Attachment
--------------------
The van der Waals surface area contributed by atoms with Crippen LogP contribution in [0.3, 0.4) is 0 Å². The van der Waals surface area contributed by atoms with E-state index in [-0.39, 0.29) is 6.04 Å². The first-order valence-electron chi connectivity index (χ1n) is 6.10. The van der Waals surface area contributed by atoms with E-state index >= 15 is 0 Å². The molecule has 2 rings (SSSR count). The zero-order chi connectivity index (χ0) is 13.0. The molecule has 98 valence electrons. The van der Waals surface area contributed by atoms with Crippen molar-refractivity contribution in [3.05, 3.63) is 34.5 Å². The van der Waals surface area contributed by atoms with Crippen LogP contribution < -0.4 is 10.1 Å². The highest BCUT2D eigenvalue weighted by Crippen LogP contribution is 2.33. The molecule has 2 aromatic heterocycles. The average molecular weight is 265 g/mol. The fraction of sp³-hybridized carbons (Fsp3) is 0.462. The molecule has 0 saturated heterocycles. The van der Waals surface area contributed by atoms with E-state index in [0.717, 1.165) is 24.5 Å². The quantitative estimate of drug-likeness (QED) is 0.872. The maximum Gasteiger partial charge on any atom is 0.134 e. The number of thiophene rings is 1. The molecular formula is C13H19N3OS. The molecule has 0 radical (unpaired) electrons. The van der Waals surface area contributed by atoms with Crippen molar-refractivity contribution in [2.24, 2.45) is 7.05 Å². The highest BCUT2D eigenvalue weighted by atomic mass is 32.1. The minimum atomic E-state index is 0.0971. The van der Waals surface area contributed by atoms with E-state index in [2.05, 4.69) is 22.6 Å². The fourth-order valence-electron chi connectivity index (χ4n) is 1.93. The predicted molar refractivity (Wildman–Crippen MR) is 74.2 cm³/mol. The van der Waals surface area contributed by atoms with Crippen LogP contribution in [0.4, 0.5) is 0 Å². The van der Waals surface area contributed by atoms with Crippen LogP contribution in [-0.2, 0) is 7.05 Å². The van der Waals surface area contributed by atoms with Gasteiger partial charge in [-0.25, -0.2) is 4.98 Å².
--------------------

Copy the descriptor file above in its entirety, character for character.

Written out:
The van der Waals surface area contributed by atoms with Crippen LogP contribution in [0.3, 0.4) is 0 Å². The van der Waals surface area contributed by atoms with E-state index in [-0.39, 0.29) is 6.04 Å². The first-order valence-electron chi connectivity index (χ1n) is 6.10. The van der Waals surface area contributed by atoms with E-state index >= 15 is 0 Å². The molecule has 2 rings (SSSR count). The zero-order chi connectivity index (χ0) is 13.0. The molecule has 98 valence electrons. The van der Waals surface area contributed by atoms with Crippen molar-refractivity contribution in [3.05, 3.63) is 34.5 Å². The van der Waals surface area contributed by atoms with Crippen LogP contribution < -0.4 is 10.1 Å². The highest BCUT2D eigenvalue weighted by Crippen LogP contribution is 2.33. The molecule has 2 aromatic heterocycles. The average molecular weight is 265 g/mol. The fraction of sp³-hybridized carbons (Fsp3) is 0.462. The molecule has 0 saturated heterocycles. The van der Waals surface area contributed by atoms with E-state index in [0.717, 1.165) is 24.5 Å². The quantitative estimate of drug-likeness (QED) is 0.872. The maximum Gasteiger partial charge on any atom is 0.134 e. The number of thiophene rings is 1. The molecular formula is C13H19N3OS. The molecule has 0 radical (unpaired) electrons. The van der Waals surface area contributed by atoms with Crippen molar-refractivity contribution in [2.24, 2.45) is 7.05 Å². The highest BCUT2D eigenvalue weighted by atomic mass is 32.1. The minimum atomic E-state index is 0.0971. The van der Waals surface area contributed by atoms with E-state index in [2.05, 4.69) is 22.6 Å². The fourth-order valence-electron chi connectivity index (χ4n) is 1.93. The predicted molar refractivity (Wildman–Crippen MR) is 74.2 cm³/mol. The van der Waals surface area contributed by atoms with Crippen LogP contribution in [0.4, 0.5) is 0 Å². The van der Waals surface area contributed by atoms with Crippen LogP contribution in [-0.2, 0) is 7.05 Å². The van der Waals surface area contributed by atoms with Gasteiger partial charge in [-0.25, -0.2) is 4.98 Å².